Stone pelting in east-Ladakh: Indian, Chinese troops pelt stones at each other

New Delhi: According to a report in the Tribune India, a newspaper based in India, troops of the two sides (India and China) clashed on Tuesday, with both pelting stones and hitting each other. Men on both sides were injured.

This was the first such incident in several years.

“Sources confirmed that the incident occurred when land-based patrols of both sides came face to face north of the Pangong Tso (lake) in eastern Ladakh in Jammu and Kashmir on Tuesday,” the report said.

It is an area claimed by both countries and is one of the spots where the two countries fought pitched battles during the 1962 war.

For more than a month now, the two countries (China and India) have been involved in a stand-off along a part of their 3,500 kilometres shared border. Since both the countries are populous and have very robust economies, and have fought a war over border disputes in 1962, the stand-off has attracted global media attention.

Both India and China have rushed more troops to the border as the divide between the two neighbouring countries is turning out to be one of the longest since the India-China war of 1962.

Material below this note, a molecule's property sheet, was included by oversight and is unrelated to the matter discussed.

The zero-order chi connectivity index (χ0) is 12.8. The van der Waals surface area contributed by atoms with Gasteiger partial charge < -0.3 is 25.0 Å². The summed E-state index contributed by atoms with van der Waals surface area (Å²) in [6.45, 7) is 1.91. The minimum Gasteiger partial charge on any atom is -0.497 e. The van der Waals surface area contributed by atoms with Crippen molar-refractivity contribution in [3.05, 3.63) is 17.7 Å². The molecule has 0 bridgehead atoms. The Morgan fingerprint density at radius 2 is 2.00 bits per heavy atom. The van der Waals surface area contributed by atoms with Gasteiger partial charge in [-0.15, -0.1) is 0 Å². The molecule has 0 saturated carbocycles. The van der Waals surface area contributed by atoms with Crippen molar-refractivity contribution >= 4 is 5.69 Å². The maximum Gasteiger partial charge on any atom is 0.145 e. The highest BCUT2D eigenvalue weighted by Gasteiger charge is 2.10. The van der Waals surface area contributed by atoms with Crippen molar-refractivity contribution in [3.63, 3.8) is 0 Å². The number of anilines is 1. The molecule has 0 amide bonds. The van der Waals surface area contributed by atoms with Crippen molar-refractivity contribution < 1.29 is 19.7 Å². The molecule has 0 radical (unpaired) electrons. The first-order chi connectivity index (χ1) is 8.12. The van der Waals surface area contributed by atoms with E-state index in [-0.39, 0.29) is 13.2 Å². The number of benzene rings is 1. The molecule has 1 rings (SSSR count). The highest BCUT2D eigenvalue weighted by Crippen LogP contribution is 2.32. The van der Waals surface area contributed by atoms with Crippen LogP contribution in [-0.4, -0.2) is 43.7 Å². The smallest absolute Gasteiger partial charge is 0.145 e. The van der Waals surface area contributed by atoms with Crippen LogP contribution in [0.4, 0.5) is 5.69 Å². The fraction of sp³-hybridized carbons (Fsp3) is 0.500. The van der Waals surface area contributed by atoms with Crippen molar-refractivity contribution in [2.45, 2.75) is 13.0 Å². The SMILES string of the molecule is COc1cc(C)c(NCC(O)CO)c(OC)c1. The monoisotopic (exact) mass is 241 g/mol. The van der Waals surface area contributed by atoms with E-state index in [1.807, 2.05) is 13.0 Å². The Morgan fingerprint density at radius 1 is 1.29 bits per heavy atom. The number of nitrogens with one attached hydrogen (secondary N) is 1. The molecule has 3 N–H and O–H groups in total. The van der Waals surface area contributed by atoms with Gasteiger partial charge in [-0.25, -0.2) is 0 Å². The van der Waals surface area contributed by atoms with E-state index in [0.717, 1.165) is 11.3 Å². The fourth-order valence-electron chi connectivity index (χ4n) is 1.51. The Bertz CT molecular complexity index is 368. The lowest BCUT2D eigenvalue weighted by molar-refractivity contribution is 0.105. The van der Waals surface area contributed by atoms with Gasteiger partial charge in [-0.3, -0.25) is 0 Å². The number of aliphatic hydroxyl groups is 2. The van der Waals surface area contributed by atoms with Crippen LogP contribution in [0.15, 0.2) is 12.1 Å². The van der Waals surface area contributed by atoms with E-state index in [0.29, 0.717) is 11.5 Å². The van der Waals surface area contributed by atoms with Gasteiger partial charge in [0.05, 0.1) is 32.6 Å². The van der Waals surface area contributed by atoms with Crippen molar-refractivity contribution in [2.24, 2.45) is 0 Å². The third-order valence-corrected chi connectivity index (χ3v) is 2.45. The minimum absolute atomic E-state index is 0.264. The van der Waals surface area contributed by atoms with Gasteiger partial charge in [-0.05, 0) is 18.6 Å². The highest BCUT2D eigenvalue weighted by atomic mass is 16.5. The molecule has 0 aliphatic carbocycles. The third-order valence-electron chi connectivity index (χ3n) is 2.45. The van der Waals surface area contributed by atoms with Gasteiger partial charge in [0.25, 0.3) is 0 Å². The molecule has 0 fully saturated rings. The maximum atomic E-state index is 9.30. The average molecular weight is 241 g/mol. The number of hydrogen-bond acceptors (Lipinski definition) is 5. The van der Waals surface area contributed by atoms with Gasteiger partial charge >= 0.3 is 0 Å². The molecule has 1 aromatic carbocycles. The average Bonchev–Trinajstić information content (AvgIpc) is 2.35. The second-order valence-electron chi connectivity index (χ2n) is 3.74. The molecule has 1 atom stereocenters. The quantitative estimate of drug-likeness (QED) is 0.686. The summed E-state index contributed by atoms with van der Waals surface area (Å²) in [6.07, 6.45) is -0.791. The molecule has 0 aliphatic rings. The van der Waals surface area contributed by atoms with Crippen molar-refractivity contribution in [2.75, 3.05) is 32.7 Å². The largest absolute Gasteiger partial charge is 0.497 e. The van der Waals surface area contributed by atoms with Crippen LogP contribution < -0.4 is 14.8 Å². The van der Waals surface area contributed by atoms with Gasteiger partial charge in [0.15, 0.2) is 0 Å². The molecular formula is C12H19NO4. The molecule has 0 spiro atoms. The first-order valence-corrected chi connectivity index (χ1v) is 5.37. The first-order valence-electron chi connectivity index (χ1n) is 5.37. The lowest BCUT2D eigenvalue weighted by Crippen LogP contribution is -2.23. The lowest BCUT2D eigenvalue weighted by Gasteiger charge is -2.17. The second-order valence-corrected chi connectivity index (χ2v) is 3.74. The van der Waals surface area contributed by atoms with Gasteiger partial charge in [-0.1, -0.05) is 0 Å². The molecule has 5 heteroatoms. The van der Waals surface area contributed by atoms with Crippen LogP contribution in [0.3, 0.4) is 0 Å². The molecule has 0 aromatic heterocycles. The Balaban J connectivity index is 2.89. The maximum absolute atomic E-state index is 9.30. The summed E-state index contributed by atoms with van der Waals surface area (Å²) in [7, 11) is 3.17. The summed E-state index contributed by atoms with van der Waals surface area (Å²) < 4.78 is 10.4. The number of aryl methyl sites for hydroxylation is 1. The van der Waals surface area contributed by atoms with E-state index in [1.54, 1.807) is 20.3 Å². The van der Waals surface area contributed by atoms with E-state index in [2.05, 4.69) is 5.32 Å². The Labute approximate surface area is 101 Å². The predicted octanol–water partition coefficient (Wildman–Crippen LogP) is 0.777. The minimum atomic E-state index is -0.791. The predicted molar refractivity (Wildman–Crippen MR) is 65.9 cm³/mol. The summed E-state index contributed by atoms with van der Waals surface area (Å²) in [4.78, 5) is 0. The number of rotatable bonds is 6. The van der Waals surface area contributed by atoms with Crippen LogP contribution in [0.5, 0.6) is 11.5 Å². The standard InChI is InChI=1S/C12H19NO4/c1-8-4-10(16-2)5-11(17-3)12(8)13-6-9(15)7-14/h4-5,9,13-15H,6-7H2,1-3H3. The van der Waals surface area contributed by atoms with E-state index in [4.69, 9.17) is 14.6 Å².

The Pangong Tso, a 135 km-wide glacial-melt lake, straddles both countries. It has boat patrols from either side. The land patrols are different from these.

The spurs of the mountains forming the northern bank of the lake are militarily termed as ‘fingers’. On a west-to-east axis, India claims territory till ‘Finger 8’, but is in physical control till ‘Finger 4’. The aerial distance between the two ‘fingers’ is about 15 km. The land north of these mountains is disputed.

Land patrols of both sides often come face to face and a drill is followed to disengage. This includes unfurling of a banner, asking each other to withdraw. This is the first step.

New Delhi has asked for a report as the pelting of stones is considered a serious matter. It is not clear who started the stone pelting or how it was triggered.

A flag meeting could be held between brigade commanders of either side at the Spanggur Gap, the designated meeting point south of the Pangong Tso.

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